Where mammoth iron bars were bolted in rows, Where horses fought flies now a green carpet grows.

Thy dome is not lofty, thy cups are not gold,The people here flock like sheep to the fold.

Mothers to children, for pitchers will call, There is plenty to spare and enough for us all

On every morn between three and four, I quench my thirst from thy bountiful store

As in the tin cup, I thy purity view, A short little verse is whispered for you

Oh beautiful fountain this is my song of the memory erected to one that is gone

All thanks to the son who lowered the rod, that brought to the people one blessing of god.

To this writer’s knowledge that marker was never placed at the site and the Spielbusch fountain is long gone. But the words of poet-policeman Dell Hair live on. Likely will outlive all of us as his verse is passed from generation to generation, perhaps a little dusty with time, but still there, to drink in, like a fountain that just keeps flowing.

 

 

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Mr. Dixon’s Very Strange Inn and Museum

  Found a story the other day from a 1920’s Toledo News Bee that got my attention. The date was June 12, 1928 and the front page headline read “Weird Dixon Estate Stumps Appraisers”. Turns out that at one time in Toledo, there was a well known inn that served not only food for the hungry, but those who hungered for the bizarre. Seems that a gent by the name of Charles N. Dixon ran the “famous” Dixon Inn at 44-48 St. Clair Street in downtown Toledo for a number of of years. The inn also doubled as a museum which certainly provided the topic of great dinner table conversation. The dusty rooms at the Inn featured a deviant’s delight, such as a stuffed sea serpent, a “greasy” hangman’s rope, a skeleton, a petrified man, tools used for torture, bloodied hand weapons, statues, swords, stuffed animals and a long list of oddities that might make Mr. Ripley green with envy. The gist of this particular story was not about the Dixon Inn, per se,  but rather about the fact that Mr. Dixon had died and his belongings were now up for auction and appraisers just weren’t sure what the market rate might be for a genuine authenticated sea serpent. As a group of local appraisers walked through the museum to get a better look, the News Bee reporter tagged along and recounted the tour this way:
  
      “the mounted animals, the stuffed fish and preserved specimens of rare fowl watched the procedure with glassy and impersonal stares…The Museum, once the gathering place of the demi-monde and the ultra Bohemian, now is a place of oppressive and profound silence, cluttered with all the nightmarish specimens that one eccentric could gather together in a  lifetime.”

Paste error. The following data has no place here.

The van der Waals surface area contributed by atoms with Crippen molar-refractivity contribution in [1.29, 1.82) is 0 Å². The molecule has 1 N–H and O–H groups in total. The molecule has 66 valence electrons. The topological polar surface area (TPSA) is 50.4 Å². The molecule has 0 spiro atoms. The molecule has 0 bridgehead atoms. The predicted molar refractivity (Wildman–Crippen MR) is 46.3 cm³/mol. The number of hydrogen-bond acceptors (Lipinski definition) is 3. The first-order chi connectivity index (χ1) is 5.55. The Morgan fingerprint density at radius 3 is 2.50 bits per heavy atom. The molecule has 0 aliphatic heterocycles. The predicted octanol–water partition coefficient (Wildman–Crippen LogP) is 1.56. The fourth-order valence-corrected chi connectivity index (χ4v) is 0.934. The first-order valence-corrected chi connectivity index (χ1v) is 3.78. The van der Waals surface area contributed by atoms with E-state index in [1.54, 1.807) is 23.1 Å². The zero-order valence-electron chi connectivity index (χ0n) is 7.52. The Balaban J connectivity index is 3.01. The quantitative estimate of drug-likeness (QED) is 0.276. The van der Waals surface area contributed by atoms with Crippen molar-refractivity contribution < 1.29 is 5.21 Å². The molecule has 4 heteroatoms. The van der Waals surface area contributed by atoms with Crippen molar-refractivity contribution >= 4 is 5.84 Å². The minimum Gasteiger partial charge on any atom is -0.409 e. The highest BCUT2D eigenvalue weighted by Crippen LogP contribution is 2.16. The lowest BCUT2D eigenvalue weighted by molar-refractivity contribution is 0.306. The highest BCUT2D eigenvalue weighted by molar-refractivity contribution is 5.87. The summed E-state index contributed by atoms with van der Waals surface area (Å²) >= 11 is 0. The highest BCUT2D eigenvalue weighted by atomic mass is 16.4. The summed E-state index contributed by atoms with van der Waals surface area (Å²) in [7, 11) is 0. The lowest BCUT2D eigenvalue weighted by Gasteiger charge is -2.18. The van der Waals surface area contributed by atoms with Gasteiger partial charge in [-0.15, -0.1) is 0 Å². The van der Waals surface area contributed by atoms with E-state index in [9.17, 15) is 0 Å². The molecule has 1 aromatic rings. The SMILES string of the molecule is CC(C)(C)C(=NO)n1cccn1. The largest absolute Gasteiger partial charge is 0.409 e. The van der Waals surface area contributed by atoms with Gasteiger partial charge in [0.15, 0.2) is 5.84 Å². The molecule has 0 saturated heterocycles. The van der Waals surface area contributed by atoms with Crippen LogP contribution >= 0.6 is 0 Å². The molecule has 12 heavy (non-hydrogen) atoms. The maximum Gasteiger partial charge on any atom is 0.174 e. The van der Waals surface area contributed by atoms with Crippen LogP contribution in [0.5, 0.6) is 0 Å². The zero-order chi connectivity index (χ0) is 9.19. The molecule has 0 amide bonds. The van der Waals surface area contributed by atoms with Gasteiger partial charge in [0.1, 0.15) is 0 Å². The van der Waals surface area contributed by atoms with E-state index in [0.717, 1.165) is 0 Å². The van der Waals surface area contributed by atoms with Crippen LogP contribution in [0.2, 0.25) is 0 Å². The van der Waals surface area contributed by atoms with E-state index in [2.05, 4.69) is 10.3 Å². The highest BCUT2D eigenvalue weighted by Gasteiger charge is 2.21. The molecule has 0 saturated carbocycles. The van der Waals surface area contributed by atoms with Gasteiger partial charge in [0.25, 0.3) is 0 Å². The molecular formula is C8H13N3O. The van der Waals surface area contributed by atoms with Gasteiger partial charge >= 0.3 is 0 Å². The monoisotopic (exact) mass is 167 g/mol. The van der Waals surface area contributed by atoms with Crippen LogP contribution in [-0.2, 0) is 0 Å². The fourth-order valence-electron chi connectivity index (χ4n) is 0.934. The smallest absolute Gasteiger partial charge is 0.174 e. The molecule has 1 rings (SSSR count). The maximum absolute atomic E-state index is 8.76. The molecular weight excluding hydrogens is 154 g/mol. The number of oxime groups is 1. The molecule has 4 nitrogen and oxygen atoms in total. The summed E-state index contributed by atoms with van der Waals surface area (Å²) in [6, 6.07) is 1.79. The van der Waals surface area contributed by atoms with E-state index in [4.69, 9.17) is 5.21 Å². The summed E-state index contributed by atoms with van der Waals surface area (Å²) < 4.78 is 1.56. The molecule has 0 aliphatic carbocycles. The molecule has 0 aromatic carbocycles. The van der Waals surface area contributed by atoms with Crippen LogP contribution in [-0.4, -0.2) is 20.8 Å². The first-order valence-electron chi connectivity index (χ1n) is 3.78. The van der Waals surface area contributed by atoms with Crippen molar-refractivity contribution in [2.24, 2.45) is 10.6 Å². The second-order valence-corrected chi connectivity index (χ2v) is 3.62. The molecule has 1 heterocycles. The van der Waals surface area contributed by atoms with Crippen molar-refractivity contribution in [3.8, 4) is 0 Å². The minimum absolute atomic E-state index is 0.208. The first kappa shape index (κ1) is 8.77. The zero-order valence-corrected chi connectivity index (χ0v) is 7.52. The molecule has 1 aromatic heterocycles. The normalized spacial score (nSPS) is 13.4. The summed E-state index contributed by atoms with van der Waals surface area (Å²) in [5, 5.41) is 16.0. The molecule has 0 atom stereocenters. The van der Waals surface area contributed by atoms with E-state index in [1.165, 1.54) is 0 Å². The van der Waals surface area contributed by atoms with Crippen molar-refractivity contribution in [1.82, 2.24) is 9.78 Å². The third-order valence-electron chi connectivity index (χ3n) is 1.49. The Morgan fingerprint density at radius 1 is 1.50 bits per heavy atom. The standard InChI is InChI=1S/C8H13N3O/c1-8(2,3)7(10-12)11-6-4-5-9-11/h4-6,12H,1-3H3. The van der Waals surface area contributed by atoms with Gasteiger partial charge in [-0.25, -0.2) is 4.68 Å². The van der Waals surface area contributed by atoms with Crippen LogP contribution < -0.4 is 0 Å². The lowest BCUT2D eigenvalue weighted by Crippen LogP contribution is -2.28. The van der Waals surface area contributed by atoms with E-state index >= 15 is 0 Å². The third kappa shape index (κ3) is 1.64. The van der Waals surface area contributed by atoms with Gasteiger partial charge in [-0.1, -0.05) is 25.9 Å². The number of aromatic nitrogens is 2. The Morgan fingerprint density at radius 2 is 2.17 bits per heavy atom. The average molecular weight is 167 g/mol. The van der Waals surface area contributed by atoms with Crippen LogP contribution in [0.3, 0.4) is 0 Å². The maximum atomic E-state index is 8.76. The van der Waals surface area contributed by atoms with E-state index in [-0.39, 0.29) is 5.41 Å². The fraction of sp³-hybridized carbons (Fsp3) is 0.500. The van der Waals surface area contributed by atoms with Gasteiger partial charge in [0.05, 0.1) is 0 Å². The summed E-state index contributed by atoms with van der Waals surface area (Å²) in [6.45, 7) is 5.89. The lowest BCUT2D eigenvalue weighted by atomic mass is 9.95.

The reporter explains that Dixon began collecting these weird artifacts as a child growing up on a ranch in the West and kept collecting them through adulthood. After he moved to Toledo and opened the inn, he started stuffing the rooms of the building with skeletons, Indian hatchets, bloodied bayonets and weapons of all types and sizes that still hadn’t been cleaned from use. They piled up in the dusty and damp old rooms with other items of the weird including pillories, bones of unknown animals and the grinning skulls of prehistoric people.  One of his favorite possessions was a “Great Stone Face” that reportedly had been dug up on Monroe Street during the excavation for a sewer line and was thought to be the work of Mound Builders. As to whatever happened to Mr. Dixon’s den of darkness, I am still trying to find out. I can only surmise that such a collection today might actually fetch an substantial sum were it to go up for auction. As for the Dixon Inn, it would appear that its location would now be in the same block on St. Clair St. where Fifth-Third field is today. Kind of makes me wonder what’s buried under first base. 

This story has lots of unanswered questions and is really a work in progress, posted in the hopes that maybe one of our readers knows something about the Dixon Inn they could share. In the meantime, I am also embarking on a  search for more information about the fate of these strange artifacts and man who was responsible for this most unusual Toledo museum, Mr. Charles N. Dixon.   Updates, to be forthcoming.  By the way if you too are wondering about the word “demi-mond”,  according to one Internet dictionary  it is a  “group whose respectability is dubious or whose success is marginal: the literary demimonde of ghost writers, hacks, and publicists. Also called demiworlds”  FYI-  Lou